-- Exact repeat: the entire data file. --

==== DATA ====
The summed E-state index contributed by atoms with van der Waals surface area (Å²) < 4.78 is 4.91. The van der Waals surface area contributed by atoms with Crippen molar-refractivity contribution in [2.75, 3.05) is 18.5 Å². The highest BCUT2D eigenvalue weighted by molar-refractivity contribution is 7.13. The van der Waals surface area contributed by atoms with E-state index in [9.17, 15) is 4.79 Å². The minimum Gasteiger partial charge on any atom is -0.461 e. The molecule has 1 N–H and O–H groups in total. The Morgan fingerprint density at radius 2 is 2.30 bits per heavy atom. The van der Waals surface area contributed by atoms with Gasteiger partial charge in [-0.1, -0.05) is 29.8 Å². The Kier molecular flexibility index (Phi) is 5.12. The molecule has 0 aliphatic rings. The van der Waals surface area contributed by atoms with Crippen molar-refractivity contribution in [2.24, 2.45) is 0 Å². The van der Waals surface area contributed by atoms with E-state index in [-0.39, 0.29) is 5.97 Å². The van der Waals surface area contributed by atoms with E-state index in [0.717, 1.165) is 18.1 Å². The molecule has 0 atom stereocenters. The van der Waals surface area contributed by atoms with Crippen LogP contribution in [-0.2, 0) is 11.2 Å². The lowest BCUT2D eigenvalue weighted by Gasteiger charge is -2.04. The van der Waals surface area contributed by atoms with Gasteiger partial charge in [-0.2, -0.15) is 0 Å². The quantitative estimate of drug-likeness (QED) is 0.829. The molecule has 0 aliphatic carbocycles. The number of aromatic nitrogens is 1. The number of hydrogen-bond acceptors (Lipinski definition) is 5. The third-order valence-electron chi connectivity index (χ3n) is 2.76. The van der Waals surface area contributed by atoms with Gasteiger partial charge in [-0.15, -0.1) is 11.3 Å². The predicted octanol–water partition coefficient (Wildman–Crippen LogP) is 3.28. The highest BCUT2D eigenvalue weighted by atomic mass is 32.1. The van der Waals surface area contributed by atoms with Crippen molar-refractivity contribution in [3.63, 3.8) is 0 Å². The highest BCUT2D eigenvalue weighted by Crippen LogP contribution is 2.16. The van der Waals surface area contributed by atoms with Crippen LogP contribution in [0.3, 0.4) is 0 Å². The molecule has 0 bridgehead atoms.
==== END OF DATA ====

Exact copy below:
The summed E-state index contributed by atoms with van der Waals surface area (Å²) < 4.78 is 4.91. The van der Waals surface area contributed by atoms with Crippen molar-refractivity contribution in [2.75, 3.05) is 18.5 Å². The highest BCUT2D eigenvalue weighted by molar-refractivity contribution is 7.13. The van der Waals surface area contributed by atoms with E-state index in [9.17, 15) is 4.79 Å². The minimum Gasteiger partial charge on any atom is -0.461 e. The molecule has 1 N–H and O–H groups in total. The Morgan fingerprint density at radius 2 is 2.30 bits per heavy atom. The van der Waals surface area contributed by atoms with Gasteiger partial charge in [-0.1, -0.05) is 29.8 Å². The Kier molecular flexibility index (Phi) is 5.12. The molecule has 0 aliphatic rings. The van der Waals surface area contributed by atoms with Crippen molar-refractivity contribution in [2.24, 2.45) is 0 Å². The van der Waals surface area contributed by atoms with E-state index in [-0.39, 0.29) is 5.97 Å². The van der Waals surface area contributed by atoms with E-state index in [0.717, 1.165) is 18.1 Å². The molecule has 0 atom stereocenters. The van der Waals surface area contributed by atoms with Crippen LogP contribution in [-0.2, 0) is 11.2 Å². The lowest BCUT2D eigenvalue weighted by Gasteiger charge is -2.04. The van der Waals surface area contributed by atoms with Gasteiger partial charge in [-0.2, -0.15) is 0 Å². The quantitative estimate of drug-likeness (QED) is 0.829. The molecule has 0 aliphatic carbocycles. The number of aromatic nitrogens is 1. The number of hydrogen-bond acceptors (Lipinski definition) is 5. The third-order valence-electron chi connectivity index (χ3n) is 2.76. The van der Waals surface area contributed by atoms with Gasteiger partial charge in [-0.15, -0.1) is 11.3 Å². The predicted octanol–water partition coefficient (Wildman–Crippen LogP) is 3.28. The highest BCUT2D eigenvalue weighted by atomic mass is 32.1. The van der Waals surface area contributed by atoms with Crippen molar-refractivity contribution in [3.63, 3.8) is 0 Å². The highest BCUT2D eigenvalue weighted by Crippen LogP contribution is 2.16. The van der Waals surface area contributed by atoms with Crippen LogP contribution in [0.3, 0.4) is 0 Å². The molecule has 0 bridgehead atoms.